The sudden collapse of Monarch has also had a negative impact on Balearic hoteliers.


Tens of thousands of Balearic-bound Britons are paying the price of the collapse of Monarch Airlines early on Monday morning. Airline industry sources in Palma have confirmed that the airline has cancelled 400 Balearic flights between now and the 15 October deadline to repatriate clients currently on holiday overseas.

An estimated 40,000 Britons, who had booked to fly out to the Balearics between now and then, have lost their flights and holidays if they had booked a package holiday with the travel firm.

The sudden collapse of Monarch has left Balearic hoteliers out of pocket to the tune of around ten million euros - a loss of between one and two per cent depending on the establishment and a lack of occupancy at the very end of what was another profitable season. Over the winter season, the absence of Monarch flights will leave a gap in the market for people wishing to fly from the Balearics to the UK, in particular Britons wishing to fly between the UK and Minorca.

Yesterday, the Majorca-based former chairman of the Monarch Group, Hugh Morgan, who left the company nearly four years ago, told the Bulletin that Monday was an extremely "sad" day.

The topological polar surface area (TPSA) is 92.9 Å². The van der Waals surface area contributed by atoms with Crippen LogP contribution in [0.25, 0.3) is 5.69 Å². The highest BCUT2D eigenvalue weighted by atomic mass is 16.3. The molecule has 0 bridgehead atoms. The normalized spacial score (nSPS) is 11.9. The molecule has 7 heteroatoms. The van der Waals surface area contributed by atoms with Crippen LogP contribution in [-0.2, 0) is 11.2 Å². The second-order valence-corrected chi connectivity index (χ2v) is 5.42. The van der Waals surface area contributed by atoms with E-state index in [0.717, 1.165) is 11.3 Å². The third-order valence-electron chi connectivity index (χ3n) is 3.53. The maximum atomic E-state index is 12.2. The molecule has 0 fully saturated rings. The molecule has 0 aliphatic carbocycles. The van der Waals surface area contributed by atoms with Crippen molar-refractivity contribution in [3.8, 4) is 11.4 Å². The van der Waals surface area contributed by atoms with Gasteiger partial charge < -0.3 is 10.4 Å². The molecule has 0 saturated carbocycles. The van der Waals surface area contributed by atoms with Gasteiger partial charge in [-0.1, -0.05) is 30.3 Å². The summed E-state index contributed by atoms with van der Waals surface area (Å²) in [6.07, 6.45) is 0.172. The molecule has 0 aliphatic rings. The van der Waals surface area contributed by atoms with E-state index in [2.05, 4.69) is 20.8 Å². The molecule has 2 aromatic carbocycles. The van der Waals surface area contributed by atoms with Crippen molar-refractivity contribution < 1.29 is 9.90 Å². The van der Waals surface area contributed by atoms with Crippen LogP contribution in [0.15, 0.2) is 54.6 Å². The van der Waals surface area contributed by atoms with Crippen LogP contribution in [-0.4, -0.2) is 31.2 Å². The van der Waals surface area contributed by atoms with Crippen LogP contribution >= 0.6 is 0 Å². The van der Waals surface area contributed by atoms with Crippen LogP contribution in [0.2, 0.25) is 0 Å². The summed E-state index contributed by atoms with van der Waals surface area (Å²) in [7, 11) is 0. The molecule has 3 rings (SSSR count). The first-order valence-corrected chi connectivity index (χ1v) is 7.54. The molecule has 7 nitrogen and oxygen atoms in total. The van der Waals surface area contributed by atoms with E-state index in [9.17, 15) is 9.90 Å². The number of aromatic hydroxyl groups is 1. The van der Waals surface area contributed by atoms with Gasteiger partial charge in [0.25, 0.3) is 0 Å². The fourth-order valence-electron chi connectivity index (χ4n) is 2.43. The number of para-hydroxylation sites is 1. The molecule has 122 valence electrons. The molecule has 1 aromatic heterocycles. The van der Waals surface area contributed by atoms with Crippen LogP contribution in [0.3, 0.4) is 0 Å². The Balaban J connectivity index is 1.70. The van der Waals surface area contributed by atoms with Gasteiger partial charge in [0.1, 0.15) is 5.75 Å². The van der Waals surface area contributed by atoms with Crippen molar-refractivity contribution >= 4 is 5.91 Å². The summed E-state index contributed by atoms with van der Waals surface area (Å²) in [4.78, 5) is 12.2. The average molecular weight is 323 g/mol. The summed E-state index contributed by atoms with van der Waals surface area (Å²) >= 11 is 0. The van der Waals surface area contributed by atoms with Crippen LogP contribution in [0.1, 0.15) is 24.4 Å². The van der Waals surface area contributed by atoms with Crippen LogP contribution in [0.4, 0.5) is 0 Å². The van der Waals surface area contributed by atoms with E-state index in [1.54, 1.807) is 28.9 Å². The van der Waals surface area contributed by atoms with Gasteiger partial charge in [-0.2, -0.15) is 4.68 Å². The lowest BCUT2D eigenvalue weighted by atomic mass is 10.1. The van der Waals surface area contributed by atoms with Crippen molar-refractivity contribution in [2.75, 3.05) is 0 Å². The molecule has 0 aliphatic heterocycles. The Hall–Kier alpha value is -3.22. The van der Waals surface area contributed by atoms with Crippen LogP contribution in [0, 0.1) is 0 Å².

"It’s ironic that an Irishman appears to be getting away with chopping, changing and cancelling flights while Monarch is made to pay the price. I guess with Ryanair having a war chest of around 1.7 billion euros, it can ride it out. But Monarch, which has been providing an excellent, professional and trustworthy service for 55 years, with its fleet of 30 aircraft has paid the price.

"It’s been an extremely tough trading year. Strong competition from easyJet, which also had problems a few years back, the power of Ryanair, uncertainty over Brexit, the drop in the value of the pound against the euro and Jet2 making an extremely aggressive and successful move into the south of the UK, something had to give and unfortunately it has been Monarch."

Looking at the market as a whole, he praised the Balearic minister for tourism, Biel Barceló, for speaking out in the Bulletin on Sunday and defending the relationship between the islands and the UK. "But I’m worried about hotel rates for next year. If wages are going up by 17%, hotel prices up by around 15%, Brexit and the weak pound, the Balearics better be careful what they wish for."